Culture meets Wellness: Eating Seasonally & Food SecurityNov 03, 2021
What's your favourite seasonal meal?
As someone who grew up in the islands, I would always know what was in season, based on what was plentiful in the Vendors' stand at the side of the road. Whether it was Mangos, Avocados or Ackee, stopping in traffic meant the opportunity to indulge in the bounty.
Everything in nature has a season. We infuse our lives with the energy of the moment while storing for less abundant times. With privilege comes the loss of this understanding. We gorge ourselves on foods out of season, leading to a bigger carbon footprint and stark inequities in access to healthy foods for marginalized communities.
Social Justice, Food Security & Indigenous Wisdom
The social justice movement was born in the 19th century due to wealth disparities, one of the many side effects of the industrial age. The movement was built on the principles of access, equity, participation, diversity and human rights. Social justice and food justice are interconnected and are deeply tied to socio-economic status, education, health and wellness.
Inflation has been on the rise since November 2020 and with it an increase in the cost of living. In Canada, food prices rose nearly 4% in September 2021, and experts predict this upward trend will continue. How can a return to Indigenous wisdom provide solutions for a burgeoning food crisis and address issues related to accessibility?
In Guyana, Mango Achar is a popular condiment made to preserve the abundance of mangos collected during mango season. This method of food preservation using a combination of spices was passed down from East Indian Ancestors who came to work as indentured labourers in the early 1900s. Pickles, Preserves and the storage of vegetables in root cellars are pretty standard practices in Northern climates—Indigenous people in North America smoke salmon and other game as a means of preservation.
Erasure of Indigenous wisdom has led to food insecurity in some Sub-Saharan African countries and up to 40% of food losses occur post-harvest due to improper storage and food preservation methods.¹ Much of the traditional preservation methods in this area were lost due to Colonization and the perception of Indigenous knowledge as primitive and outdated, but could these practices be the answer to our rising concerns about food security?
I often marvel at the inherent privilege we have here in Canada to eat Avocados in November and Pineapples in the middle of January. We do not produce any of these foods, yet for some, they are easily found in local grocery stores. Not all communities in Canada benefit from this privilege. It is well documented that Indigenous communities pay a premium for grocery items due to transportation costs and the erasure of traditional methods of food gathering, including hunting and fishing. Trees typically do not grow near the arctic circle, so Inuit communities are primarily carnivorous, consuming whales, seals and Caribou. Their ability to adapt to their environment has not necessarily resulted in wide-scale malnutrition. Their diets tend to be higher in Essential Fatty acids, which lowers the risk of sudden cardiac death.² Sadly the rise of industrialization has also meant an increase in heavy metals, like mercury and plastics in the water and of particular detriment to those who still rely heavily on fishing, whaling and seal hunting for their primary food source.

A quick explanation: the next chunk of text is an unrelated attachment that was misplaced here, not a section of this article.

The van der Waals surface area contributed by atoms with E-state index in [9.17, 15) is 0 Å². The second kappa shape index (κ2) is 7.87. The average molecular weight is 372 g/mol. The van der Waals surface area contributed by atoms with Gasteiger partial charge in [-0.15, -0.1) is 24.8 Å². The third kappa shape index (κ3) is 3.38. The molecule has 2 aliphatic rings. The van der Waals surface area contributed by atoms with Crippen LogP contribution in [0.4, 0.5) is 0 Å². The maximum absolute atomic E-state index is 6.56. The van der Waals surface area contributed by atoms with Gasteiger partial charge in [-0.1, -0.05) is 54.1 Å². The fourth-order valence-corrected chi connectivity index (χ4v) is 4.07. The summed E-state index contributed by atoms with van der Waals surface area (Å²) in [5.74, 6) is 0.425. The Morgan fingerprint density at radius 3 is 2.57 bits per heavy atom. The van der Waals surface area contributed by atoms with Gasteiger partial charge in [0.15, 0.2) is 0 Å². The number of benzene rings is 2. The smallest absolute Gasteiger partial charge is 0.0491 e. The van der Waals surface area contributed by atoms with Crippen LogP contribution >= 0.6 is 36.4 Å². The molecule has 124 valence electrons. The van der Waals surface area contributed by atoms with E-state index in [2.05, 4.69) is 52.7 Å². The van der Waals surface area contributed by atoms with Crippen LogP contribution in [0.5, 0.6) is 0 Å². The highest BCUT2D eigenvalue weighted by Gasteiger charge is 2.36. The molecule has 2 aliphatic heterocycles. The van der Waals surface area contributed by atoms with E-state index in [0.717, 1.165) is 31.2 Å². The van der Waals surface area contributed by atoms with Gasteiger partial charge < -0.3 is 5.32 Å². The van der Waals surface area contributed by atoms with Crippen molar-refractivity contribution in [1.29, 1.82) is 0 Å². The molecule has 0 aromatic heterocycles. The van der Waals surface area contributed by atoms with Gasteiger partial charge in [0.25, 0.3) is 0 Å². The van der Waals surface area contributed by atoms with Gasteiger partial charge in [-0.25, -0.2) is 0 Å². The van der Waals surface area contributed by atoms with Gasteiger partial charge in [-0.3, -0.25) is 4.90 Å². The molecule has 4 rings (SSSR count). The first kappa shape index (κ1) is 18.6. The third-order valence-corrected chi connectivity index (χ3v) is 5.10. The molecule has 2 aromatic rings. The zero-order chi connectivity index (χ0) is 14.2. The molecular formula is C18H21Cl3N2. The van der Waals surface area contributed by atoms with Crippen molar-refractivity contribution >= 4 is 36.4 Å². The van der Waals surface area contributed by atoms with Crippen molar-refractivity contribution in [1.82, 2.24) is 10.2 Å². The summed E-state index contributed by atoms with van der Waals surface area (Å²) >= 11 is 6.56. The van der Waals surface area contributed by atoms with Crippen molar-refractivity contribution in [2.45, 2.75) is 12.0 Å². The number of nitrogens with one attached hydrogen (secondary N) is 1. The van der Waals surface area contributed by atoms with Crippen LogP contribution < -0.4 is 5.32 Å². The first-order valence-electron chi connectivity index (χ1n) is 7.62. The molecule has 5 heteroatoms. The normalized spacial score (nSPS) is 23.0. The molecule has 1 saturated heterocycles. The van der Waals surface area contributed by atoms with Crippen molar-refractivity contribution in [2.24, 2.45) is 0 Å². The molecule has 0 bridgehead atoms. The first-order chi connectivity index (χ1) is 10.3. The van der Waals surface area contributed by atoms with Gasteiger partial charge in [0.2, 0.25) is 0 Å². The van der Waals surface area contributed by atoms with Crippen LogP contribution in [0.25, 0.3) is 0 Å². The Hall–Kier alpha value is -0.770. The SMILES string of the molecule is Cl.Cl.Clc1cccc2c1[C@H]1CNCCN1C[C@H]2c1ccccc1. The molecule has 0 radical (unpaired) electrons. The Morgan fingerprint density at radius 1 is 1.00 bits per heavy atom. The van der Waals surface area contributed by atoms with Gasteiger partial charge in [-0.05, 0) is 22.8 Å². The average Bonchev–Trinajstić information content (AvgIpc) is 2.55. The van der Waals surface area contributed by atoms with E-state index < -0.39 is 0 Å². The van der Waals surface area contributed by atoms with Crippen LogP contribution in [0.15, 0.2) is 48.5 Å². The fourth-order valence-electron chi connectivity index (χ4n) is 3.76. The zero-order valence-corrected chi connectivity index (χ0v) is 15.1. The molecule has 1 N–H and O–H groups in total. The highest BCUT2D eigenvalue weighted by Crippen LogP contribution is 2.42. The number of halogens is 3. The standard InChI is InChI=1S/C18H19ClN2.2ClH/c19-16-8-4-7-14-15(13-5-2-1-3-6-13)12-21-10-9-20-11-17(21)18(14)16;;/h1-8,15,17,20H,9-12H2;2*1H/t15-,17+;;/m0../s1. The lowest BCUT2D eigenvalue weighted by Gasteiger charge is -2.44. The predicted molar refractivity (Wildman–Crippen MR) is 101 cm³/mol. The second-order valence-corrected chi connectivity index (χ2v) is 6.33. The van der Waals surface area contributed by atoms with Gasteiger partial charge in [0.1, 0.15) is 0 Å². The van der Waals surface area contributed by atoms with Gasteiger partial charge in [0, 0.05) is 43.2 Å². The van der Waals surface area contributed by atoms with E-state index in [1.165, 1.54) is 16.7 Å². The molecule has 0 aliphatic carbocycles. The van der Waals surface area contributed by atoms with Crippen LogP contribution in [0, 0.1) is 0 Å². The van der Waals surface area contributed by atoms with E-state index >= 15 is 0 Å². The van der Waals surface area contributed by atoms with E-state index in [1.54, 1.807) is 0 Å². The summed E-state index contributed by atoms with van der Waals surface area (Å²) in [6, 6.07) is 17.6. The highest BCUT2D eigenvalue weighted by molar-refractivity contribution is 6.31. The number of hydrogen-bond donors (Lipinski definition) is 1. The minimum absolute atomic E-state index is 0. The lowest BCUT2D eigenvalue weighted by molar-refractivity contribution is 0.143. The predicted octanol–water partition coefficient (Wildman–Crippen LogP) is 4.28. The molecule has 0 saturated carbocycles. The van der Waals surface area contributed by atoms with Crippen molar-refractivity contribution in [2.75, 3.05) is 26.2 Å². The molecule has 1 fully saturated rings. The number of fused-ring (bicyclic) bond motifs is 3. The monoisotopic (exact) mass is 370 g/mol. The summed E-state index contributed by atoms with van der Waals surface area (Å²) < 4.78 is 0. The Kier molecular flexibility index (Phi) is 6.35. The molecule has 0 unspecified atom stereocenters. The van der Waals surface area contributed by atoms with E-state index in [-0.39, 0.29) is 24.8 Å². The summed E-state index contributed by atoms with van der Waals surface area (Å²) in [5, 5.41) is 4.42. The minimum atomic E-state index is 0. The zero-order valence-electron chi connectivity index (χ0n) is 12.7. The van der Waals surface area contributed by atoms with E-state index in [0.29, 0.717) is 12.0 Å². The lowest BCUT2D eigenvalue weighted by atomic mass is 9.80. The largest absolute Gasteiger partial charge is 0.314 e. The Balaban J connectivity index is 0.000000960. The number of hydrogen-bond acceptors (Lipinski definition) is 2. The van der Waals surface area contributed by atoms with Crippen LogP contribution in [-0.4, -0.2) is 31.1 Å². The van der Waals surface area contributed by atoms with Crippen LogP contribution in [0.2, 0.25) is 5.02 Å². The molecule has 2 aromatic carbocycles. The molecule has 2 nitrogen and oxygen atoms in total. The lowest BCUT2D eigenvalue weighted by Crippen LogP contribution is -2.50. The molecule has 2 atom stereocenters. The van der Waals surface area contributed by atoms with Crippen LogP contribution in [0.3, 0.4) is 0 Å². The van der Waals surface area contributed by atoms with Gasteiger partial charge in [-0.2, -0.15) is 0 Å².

In Canada and the U.S, accessibility relates to the presence of food deserts where there is limited access to fresh, healthy foods, the proliferation of food outlets providing meals with low nutritional value and lack of access to traditional wisdom. Access also extends to the ability to acquire land, which would allow those in marginalized communities to grow their food and learn ways of preserving and storing their harvest.
If we are to zoom out into the broader society, those who have the privilege of accessing nutritious foods found in high-end grocery stores are often still disconnected from the beautiful knowledge that comes from the land. The natural wisdom that comes from accepting and allowing abundance and releasing it while preserving something from the past harvest for the next growing season. All of this has implications for how we nourish ourselves physically, mentally, spiritually and emotionally. Without these lessons from nature, we become addicted to seasons of plenty and fuel our obsession with consumerism, which significantly impacts our environment.
Eating seasonal foods restores our connection to the land and the natural rhythms of our environment. We become more adaptable and more resilient, evolving and changing in tandem with the natural cycles. We are all encouraged to seek the ancients' wisdom and consider that there is space for both our traditions and innovations.
¹ Okoye, J., and K. Oni. "Promotion of indigenous food preservation and processing knowledge and the challenge of food security in Africa." Journal of Food Security 5.3 (2017): 75-87.
² O'Keefe Jr, James H., and William S. Harris. "From Inuit to implementation: omega-3 fatty acids come of age." Mayo Clinic Proceedings. Vol. 75. No. 6. Elsevier, 2000.
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